By now you’ve probably seen the video of a screaming passenger being dragged off a United Airlines flight in Chicago. The story has outraged people around the world and created a PR disaster for United.
📈’Volunteer’ means “someone who does something without being forced to do it.” https://t.co/qNAcMyplhZ
— Merriam-Webster (@MerriamWebster) April 11, 2017
United is not doing itself any favors. CEO Oscar Munoz doubled down on the airline’s position in an email sent to employees that expressed no empathy for the removed passenger and called his behavior “disruptive and belligerent.” Munoz said he regrets that the situation occurred, but he praised United employees for following established protocols.
One notable word missing from Munoz’s email: “overbooking.” The airline industry’s practice of selling more seats on a flight than there are available has been widely attributed to this incident and the pros and cons of overbooking thoroughly analyzed. TIME asks, should overbooking flights be illegal?
What happened on United flight 3411 was not caused by overbooking. In his email to employees, Munoz says the flight was “fully boarded,” an important distinction. He says crew members approached United’s gate agents after all passengers were onboard and told them they needed to board the flight.
If you have friends who work in the aviation industry, you may have heard them use a lesser known word to describe this situation: deadheading.
What is Deadheading?
Deadheading is airline industry jargon to describe crew members who are traveling as passengers for work purposes. The term likely comes from the 19th century to describe theatergoers admitted for free, typically because of a service they performed such as posting flyers. If you google it, much of the results will link to gardening sites (it also means removing faded flowers to promote new blooms).
At the blog Up, Up, and Away, a flight attendant explains deadheading:
A dead head is an airline crew member, a pilot or a cabin crew, who is assigned to fly to a particular destination to assume a duty. In the flight where he or she is in, she’s not supposed to work as a crew. He or she shall be in a complete uniform, thus making him or her able to sit on a jumpseat if the flight is full. Deadheading crew are also paid based on their flying time.
A dead head crew is different from a non-revenue. Crew member who use non-rev tickets are using their company’s benefits for their personal travels. If a flight is full and there are no available jumpseats, a deadheading crew can bump off a revenue passenger. However if the flight is full, a revenue passenger or a non-rev crew cannot bump off a deadhead.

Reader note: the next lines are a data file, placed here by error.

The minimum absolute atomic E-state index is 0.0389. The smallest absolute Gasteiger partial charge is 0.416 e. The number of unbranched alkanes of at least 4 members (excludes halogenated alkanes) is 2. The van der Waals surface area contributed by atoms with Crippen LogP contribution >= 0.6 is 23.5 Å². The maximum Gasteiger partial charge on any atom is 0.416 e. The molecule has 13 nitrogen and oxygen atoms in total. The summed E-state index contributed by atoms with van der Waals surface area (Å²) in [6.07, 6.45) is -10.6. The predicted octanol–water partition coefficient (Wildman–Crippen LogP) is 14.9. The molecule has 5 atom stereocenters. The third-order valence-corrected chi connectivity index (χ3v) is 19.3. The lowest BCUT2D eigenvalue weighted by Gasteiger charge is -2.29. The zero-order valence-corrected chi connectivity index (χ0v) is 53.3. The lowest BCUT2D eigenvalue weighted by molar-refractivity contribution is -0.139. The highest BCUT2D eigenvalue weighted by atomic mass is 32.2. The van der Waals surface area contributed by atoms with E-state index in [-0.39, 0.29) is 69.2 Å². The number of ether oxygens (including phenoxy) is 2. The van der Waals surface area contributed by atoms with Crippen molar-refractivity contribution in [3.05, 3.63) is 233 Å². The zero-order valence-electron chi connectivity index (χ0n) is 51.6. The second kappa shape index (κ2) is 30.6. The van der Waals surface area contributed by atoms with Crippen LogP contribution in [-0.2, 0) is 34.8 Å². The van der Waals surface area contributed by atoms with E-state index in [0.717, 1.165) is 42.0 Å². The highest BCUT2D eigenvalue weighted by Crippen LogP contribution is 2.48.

Deadheading crew members are typically being repositioned to work another flight. On United flight 3411, four crew members were needed in Louisville to operate a flight the next day.
The airline industry doesn’t use the word publicly, and, unlike overbooking, it doesn’t appear anywhere on airline websites or in the passenger’s contract of carriage.
Should Deadheading be Illegal?
No. In fact, deadheading seems less shady than overbooking a flight because it serves a valid purpose that most passengers can easily understand. No one is going to question why a crew member is needed somewhere else to operate a flight. A spokesperson for United, Erin Benson, told USA Today that if its four crew members did not make it to Louisville, it would have a “domino effect” that could result in flights being cancelled.
Despite the rationale, airlines should be more passenger-centric when it comes to deadheading crew members. For starters, don’t “re-accommodate” passengers already seated on the plane. Once a passenger has boarded the aircraft, it should be off-limits to force them to give up their seat for a deadheading crew member. United knew its crew was needed in Louisville. It should have bumped passengers at the gate.
There were a number of other things United could have done to prevent this ugly situation. It should have continued increasing compensation for volunteers instead of resorting to forcibly removing passengers. It should have deadheaded its crew members on earlier flights to Louisville, or if that wasn’t possible, it should have flown them on another airline — the airlines have agreements with one another to provide huge discounts for employees, and there were plenty of flights to Louisville. Finally, the airlines should limit the number of deadheading crew members on a full flight. Forcing four paying passengers to give up their seats is an unreasonable expectation that is bound to cause an uproar. On flight 3411, the first three passengers selected to leave the plane complied without incident, but a security issue arose with the fourth.
Ultimately, deadheading is a necessity for running an airline, but United should have a better procedure for getting its crew where it needs to be. Hopefully, this incident will force it and other airlines to rethink their deadheading policies.